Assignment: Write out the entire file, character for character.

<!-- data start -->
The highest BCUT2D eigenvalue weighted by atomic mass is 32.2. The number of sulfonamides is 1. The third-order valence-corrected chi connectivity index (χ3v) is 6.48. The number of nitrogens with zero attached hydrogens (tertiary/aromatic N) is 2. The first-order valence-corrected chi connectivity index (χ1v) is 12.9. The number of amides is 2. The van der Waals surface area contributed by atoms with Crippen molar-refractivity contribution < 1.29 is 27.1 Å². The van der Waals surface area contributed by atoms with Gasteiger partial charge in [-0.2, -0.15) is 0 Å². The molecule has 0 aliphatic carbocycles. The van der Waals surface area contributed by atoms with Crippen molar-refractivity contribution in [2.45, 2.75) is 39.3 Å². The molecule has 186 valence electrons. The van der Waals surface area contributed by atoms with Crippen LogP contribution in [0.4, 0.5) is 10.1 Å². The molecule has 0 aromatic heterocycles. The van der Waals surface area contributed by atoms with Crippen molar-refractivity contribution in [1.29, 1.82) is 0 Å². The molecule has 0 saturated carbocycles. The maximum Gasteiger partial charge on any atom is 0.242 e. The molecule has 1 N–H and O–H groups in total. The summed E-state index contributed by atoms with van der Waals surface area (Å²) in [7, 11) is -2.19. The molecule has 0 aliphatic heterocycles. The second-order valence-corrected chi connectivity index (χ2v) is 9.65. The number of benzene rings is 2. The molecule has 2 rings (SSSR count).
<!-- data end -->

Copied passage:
The highest BCUT2D eigenvalue weighted by atomic mass is 32.2. The number of sulfonamides is 1. The third-order valence-corrected chi connectivity index (χ3v) is 6.48. The number of nitrogens with zero attached hydrogens (tertiary/aromatic N) is 2. The first-order valence-corrected chi connectivity index (χ1v) is 12.9. The number of amides is 2. The van der Waals surface area contributed by atoms with Crippen molar-refractivity contribution < 1.29 is 27.1 Å². The van der Waals surface area contributed by atoms with Gasteiger partial charge in [-0.2, -0.15) is 0 Å². The molecule has 0 aliphatic carbocycles. The van der Waals surface area contributed by atoms with Crippen molar-refractivity contribution in [2.45, 2.75) is 39.3 Å². The molecule has 186 valence electrons. The van der Waals surface area contributed by atoms with Crippen LogP contribution in [0.4, 0.5) is 10.1 Å². The molecule has 0 aromatic heterocycles. The van der Waals surface area contributed by atoms with Crippen molar-refractivity contribution in [1.29, 1.82) is 0 Å². The molecule has 0 saturated carbocycles. The maximum Gasteiger partial charge on any atom is 0.242 e. The molecule has 1 N–H and O–H groups in total. The summed E-state index contributed by atoms with van der Waals surface area (Å²) in [7, 11) is -2.19. The molecule has 0 aliphatic heterocycles. The second-order valence-corrected chi connectivity index (χ2v) is 9.65. The number of benzene rings is 2. The molecule has 2 rings (SSSR count).